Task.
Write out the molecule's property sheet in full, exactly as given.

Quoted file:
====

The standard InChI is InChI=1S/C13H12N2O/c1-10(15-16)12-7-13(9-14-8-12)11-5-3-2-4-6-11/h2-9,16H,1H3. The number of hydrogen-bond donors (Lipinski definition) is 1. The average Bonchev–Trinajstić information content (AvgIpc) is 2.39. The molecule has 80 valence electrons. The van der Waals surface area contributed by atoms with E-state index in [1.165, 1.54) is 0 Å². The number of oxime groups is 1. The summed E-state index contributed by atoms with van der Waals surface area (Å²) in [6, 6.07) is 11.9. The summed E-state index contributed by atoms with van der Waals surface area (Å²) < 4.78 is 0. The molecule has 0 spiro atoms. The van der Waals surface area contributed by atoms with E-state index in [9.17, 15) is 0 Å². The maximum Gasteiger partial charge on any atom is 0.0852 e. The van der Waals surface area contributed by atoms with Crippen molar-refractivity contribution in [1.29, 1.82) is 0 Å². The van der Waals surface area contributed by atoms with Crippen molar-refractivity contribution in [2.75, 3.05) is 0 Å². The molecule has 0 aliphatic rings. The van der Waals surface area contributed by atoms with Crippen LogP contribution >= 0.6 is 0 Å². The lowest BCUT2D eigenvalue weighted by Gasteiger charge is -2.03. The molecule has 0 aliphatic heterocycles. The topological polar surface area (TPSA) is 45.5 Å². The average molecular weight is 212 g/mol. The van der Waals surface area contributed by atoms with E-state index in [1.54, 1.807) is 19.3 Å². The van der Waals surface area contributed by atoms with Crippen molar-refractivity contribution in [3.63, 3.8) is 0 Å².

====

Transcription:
The standard InChI is InChI=1S/C13H12N2O/c1-10(15-16)12-7-13(9-14-8-12)11-5-3-2-4-6-11/h2-9,16H,1H3. The number of hydrogen-bond donors (Lipinski definition) is 1. The average Bonchev–Trinajstić information content (AvgIpc) is 2.39. The molecule has 80 valence electrons. The van der Waals surface area contributed by atoms with E-state index in [1.165, 1.54) is 0 Å². The number of oxime groups is 1. The summed E-state index contributed by atoms with van der Waals surface area (Å²) in [6, 6.07) is 11.9. The summed E-state index contributed by atoms with van der Waals surface area (Å²) < 4.78 is 0. The molecule has 0 spiro atoms. The van der Waals surface area contributed by atoms with E-state index in [9.17, 15) is 0 Å². The maximum Gasteiger partial charge on any atom is 0.0852 e. The van der Waals surface area contributed by atoms with Crippen molar-refractivity contribution in [1.29, 1.82) is 0 Å². The van der Waals surface area contributed by atoms with Crippen molar-refractivity contribution in [2.75, 3.05) is 0 Å². The molecule has 0 aliphatic rings. The van der Waals surface area contributed by atoms with Crippen LogP contribution >= 0.6 is 0 Å². The lowest BCUT2D eigenvalue weighted by Gasteiger charge is -2.03. The molecule has 0 aliphatic heterocycles. The topological polar surface area (TPSA) is 45.5 Å². The average molecular weight is 212 g/mol. The van der Waals surface area contributed by atoms with E-state index in [1.54, 1.807) is 19.3 Å². The van der Waals surface area contributed by atoms with Crippen molar-refractivity contribution in [3.63, 3.8) is 0 Å².